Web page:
The natural history and outcomes of line-associated upper extremity deep venous thromboses in critically ill patients.
Journal Article (Journal Article)
OBJECTIVE: Anticoagulation remains the standard of care for line-associated upper extremity deep venous thrombosis (UEDVT). This treatment carries the risk of hemorrhagic complications, possibly more so in surgical patients. Considering the low-risk profile of UEDVT-which is associated with fewer, less severe pulmonary emboli than lower extremity deep venous thrombosis-current UEDVT treatment guidelines may be overly aggressive. The goal of this study was to review outcomes of line-associated UEDVT in critically ill patients and to define the efficacy of current treatment protocols in pulmonary embolism (PE) prevention while avoiding hemorrhagic complications. METHODS: A retrospective review was performed of 193 consecutive patients admitted to the medical and surgical intensive care unit (ICU) at a tertiary care hospital between 2009 and 2014 diagnosed with acute line-associated UEDVT by duplex ultrasound. The examined treatment arms included anticoagulation with intent to reach therapeutic levels, prophylactic or subtherapeutic anticoagulation, and no anticoagulation. Primary outcomes included major hemorrhage (defined as any intracranial hemorrhage or any hemorrhage resulting in transfusion, ICU readmission, or death), PE, in-hospital mortality, total hospital length of stay (LOS), and ICU LOS. RESULTS: Of the 10,907 patients, 161 (1.48%) were diagnosed with acute line-associated UEDVT, 81 of 6027 in the medical ICU (1.34%) and 80 of 4880 in the surgical ICU (1.64%), after exclusion of 32 patients with concurrent lower extremity deep venous thrombosis. In total, 122 patients (75.8%) received anticoagulation with intent to reach therapeutic levels, 23 (14.3%) received prophylactic anticoagulation, and 16 (9.94%) received no anticoagulation. Major hemorrhage was significantly more common than symptomatic PE in all patients (15.5% vs 4.97%; P < .001). A single fatal PE and two fatal hemorrhages were recorded across the series. There was no significant difference in in-hospital mortality (34.8% vs 16.7%; P = .726) or ICU LOS (33.1 vs 18.3 days; P = .739) for patients who developed major hemorrhage or symptomatic PE. On multivariate analysis, incidence of symptomatic PE was not significantly related to Acute Physiology and Chronic Health Evaluation III score (P = .963), anticoagulation regimen (P = .940), catheter type (P = .313), or bacteremia (P = .833). CONCLUSIONS: Major hemorrhagic complications are more common than symptomatic PE after anticoagulation for line-associated UEDVT in ICU patients, raising concern that current treatment guidelines are too aggressive. These data necessitate further prospective investigation to determine the optimal treatment protocol for line-associated UEDVT in this critically ill cohort.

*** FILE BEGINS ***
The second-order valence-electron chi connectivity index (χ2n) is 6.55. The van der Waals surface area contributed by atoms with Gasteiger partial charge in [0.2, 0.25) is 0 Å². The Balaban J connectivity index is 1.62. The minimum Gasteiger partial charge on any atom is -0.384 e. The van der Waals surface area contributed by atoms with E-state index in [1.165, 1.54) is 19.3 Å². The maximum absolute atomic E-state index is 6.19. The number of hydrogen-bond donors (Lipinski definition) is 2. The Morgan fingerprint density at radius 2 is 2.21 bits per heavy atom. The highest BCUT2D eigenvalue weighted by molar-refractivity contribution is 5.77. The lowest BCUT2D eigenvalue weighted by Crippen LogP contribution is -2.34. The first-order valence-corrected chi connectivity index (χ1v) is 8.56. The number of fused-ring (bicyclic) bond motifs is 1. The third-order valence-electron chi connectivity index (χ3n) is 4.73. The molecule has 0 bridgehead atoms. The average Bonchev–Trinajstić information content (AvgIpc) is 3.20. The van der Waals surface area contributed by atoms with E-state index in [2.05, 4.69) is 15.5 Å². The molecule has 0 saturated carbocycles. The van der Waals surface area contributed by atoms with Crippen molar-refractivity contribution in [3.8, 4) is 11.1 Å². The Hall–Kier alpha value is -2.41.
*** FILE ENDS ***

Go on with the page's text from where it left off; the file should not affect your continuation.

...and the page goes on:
- Underhill, J; Sherman, MA; Howard, R; Hage, A; Obi, A; Napolitano, L; Coleman, DM
- September 2017
Volume / Issue
- 5 / 5
Start / End Page
- 630 - 637
Electronic International Standard Serial Number (EISSN)
Digital Object Identifier (DOI)
- United States